Sleep disorders and complaints are increasingly frequent in our population. With this, more and more people feel the need to look for something that makes them sleep. Among the various options available, one usually ends up weighing the effectiveness and side effects. This is especially a concern with insomnia medications, which actually have many negative consequences, including addiction and poorer sleep with chronic use.
To avoid these side effects, many people look to “natural” alternatives to treat their sleep, including herbal medicines, teas, essential oils, flowers and aromatherapy. In common, these options are marketed with the idea that they have fewer negative effects. But do they really work? In this balance between sleep benefits and side effects, can they be useful?
We've already dealt with teas and herbal medicine in another post. In this we will deal specifically with the use of essential oils and aromatherapy. First, let's briefly define them, then discuss whether they really can be used to improve sleep.
Essential oils are oily extracts obtained from plants, containing substances that evaporate easily at room temperature and can be easily inhaled. These oils are the most commonly used products in aromatherapy, although other options exist. The intention is that the inhalation of specific chemical compounds can bring health benefits.
The flowers (whose most famous version are the Bach flowers), are made using flower extracts, but with material extremely diluted in water and alcohol. By this dilution technique, florals resemble homeopathy, although they differ in some other aspects.
Do they really work?
Essential oils and aromatherapy have been indicated for several purposes. Among the most common are the promotion of well-being, decrease in anxiety levels and decrease in insomnia symptoms. But some far more specific effects have already been tested, such as decreasing pain during labor, treating nausea and vomiting, and decreasing unpleasant symptoms during chemotherapy. Bach flowers have been linked to similar effects, including improvement in emotional and behavioral characteristics.
Although there is a great desire that natural alternatives for the treatment of various diseases work, unfortunately there are not enough studies to demonstrate that any of these therapies really work. Of the studies that are done on aromatherapy, essential oils and florals, most are quite limited and have methodological flaws that make it impossible to assess their real effect.
The only way to really attest that these alternatives work would be to do in-depth scientific studies. Ideally, the same type of tests that are done for vaccine development should be used (a good comparison at the moment, as we have all followed the studies for vaccine development for COVID-19). These tests should be applied to many people and should be compared with people who have received a placebo treatment. Very few studies have been done this way and almost all point in the same direction: The effects of flower essences and essential oils is no greater than placebo.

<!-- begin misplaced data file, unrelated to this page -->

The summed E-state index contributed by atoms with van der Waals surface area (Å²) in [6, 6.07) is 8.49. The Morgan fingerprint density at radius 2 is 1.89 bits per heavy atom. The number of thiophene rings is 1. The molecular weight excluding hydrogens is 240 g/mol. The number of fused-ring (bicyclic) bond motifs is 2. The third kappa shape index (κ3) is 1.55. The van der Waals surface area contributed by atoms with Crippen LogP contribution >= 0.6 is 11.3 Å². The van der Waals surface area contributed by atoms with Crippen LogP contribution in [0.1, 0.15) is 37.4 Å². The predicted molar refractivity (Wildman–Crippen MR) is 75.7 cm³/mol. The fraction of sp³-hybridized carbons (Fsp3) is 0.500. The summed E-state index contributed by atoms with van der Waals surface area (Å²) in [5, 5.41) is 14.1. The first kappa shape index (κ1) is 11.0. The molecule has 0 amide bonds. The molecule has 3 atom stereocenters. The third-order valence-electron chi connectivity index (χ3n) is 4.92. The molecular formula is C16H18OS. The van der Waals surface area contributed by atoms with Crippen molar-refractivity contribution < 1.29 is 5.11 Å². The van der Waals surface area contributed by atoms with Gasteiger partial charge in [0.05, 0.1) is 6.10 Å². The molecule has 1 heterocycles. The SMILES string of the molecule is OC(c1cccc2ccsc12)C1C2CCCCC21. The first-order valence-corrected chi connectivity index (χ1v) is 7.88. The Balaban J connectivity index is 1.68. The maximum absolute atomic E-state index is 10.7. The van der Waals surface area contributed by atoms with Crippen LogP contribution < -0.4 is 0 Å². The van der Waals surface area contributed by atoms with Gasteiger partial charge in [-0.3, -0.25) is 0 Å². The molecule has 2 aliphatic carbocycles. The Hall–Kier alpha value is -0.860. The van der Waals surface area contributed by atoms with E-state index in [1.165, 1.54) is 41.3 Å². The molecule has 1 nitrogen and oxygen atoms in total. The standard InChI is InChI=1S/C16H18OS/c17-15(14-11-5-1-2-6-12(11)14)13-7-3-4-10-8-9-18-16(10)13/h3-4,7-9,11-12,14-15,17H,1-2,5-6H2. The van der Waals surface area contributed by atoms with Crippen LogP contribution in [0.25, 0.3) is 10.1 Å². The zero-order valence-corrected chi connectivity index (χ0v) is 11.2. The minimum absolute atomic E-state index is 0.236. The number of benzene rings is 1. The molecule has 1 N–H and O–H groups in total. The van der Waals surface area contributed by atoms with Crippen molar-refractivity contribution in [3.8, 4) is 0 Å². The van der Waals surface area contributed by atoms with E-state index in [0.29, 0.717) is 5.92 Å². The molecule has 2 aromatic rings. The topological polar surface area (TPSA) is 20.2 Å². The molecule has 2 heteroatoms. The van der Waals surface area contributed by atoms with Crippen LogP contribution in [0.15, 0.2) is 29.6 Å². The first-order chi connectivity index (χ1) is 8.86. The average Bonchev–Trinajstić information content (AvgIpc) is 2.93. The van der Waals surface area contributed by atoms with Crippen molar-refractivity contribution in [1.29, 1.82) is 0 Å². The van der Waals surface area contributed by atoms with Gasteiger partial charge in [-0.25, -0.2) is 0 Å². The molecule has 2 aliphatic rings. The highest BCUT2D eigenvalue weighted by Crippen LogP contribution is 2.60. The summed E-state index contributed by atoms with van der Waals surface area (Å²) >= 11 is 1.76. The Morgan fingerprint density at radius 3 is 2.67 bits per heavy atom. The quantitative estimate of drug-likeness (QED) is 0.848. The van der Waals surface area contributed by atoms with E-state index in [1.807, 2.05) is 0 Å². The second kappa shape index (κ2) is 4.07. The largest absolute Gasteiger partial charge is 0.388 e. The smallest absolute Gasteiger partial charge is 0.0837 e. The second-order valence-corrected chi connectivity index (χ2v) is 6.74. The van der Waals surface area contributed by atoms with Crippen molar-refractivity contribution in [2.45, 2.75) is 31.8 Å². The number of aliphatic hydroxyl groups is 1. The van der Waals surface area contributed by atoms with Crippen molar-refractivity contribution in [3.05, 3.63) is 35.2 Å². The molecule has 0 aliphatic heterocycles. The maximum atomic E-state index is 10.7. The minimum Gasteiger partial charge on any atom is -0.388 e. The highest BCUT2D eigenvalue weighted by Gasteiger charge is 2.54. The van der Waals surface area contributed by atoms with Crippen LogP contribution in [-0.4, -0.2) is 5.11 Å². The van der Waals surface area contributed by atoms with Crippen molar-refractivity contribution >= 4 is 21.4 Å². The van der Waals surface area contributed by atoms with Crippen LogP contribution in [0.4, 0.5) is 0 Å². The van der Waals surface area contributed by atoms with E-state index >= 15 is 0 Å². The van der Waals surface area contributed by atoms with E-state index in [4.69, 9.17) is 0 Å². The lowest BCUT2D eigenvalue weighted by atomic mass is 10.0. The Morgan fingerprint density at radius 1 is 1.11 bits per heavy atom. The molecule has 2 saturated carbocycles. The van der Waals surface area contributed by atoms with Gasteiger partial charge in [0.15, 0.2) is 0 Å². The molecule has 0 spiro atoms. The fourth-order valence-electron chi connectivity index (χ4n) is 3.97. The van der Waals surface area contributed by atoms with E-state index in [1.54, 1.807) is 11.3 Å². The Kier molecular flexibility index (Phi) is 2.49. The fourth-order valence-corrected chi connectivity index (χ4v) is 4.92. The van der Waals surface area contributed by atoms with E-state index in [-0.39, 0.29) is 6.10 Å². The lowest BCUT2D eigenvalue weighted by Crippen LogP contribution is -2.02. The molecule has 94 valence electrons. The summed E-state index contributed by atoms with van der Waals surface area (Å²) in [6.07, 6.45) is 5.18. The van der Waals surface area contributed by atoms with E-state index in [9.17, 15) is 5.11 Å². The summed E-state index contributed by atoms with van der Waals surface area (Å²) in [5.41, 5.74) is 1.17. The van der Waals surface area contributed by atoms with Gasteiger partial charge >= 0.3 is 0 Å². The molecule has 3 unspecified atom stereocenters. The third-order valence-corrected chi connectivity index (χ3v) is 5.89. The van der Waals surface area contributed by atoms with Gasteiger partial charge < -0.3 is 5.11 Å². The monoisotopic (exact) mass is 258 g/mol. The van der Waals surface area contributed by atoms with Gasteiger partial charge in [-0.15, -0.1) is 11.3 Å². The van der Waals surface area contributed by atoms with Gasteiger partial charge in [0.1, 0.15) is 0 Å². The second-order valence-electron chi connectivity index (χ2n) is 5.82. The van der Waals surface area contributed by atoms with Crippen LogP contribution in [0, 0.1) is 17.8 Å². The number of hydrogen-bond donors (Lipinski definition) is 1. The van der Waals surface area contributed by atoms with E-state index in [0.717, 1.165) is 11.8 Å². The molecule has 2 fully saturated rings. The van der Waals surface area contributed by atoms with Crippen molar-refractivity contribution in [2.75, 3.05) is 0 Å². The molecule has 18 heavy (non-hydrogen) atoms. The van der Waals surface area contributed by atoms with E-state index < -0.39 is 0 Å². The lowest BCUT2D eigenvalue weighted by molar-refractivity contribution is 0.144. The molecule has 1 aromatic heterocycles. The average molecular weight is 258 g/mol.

Specifically for sleep, the number of studies is even smaller. As much as people actually try to use essential oils and flower essences to improve sleep, the evidence is still very limited. As there are few serious studies carried out on this topic, it cannot be categorically affirmed that they do not work. However, as in the case of vaccines, it should not be recommended to take something without scientific proof.
Can I use them to treat insomnia?
Even though oils and essentials are not proven to be effective for the treatment of insomnia, it is undeniable that they are pleasant! Who doesn't like to arrive in a fragrant and fragrant environment. There are oils that really change the face of an environment. And maybe that's exactly where the positive effects on sleep lie!
In the previous section we demonstrated that there are no studies showing that these treatments improve sleep. But actually, it's pretty unlikely that something like that would actually be able to treat insomnia all by itself. For example, think of a person with high levels of anxiety, multiple worries and work overload. This person probably works double shifts, is always connected and answering your emails, and doesn't stop for a minute. In this example, neither oils nor even the most modern medicines would make her sleep fully and quickly. Oils, aromas and florals do not work miracles. The treatment of insomnia requires major changes in routine, behavior and habits.
Now let's assume that the person we described above recognizes that they have insomnia and understands that treatment depends on changing habits and behavior to ensure that the brain gradually shuts down and sleep can come naturally. In that case, it is highly recommended that a sleep-inducing ritual or routine be established.
Each person should establish their own ritual, but you can think of something like:
1. Set a fixed bedtime.
2. Start your ritual 1-2 hours before bed and during that time stay away from all electronics (including TV, computer and cell phone).
3. Dim the house lights.
4. Take a warm bath.
5. Eat a light meal.
6. Have a tea or a glass of warm milk.
8. Maintain a pleasant and peaceful sleeping environment. This is where essences and essential oils can help a lot. If you like these scents and they make you feel good, feel free to use them. In this context, understanding that these alternatives should be part of a great strategy against insomnia, it is really likely that they can help you sleep better.
Which ones to use in the sleep induction routine?
Lavender, Chamomile and Bergamot are options recommended by psychologist Samanta Martins. It is suggested to put 3 drops of each in a diffuser, 1 hour before bedtime. Roman Chamomile, Sweet and Bitter Orange are also recommended by Naturologist Leandro Lucena, a doctoral candidate at Unifesp.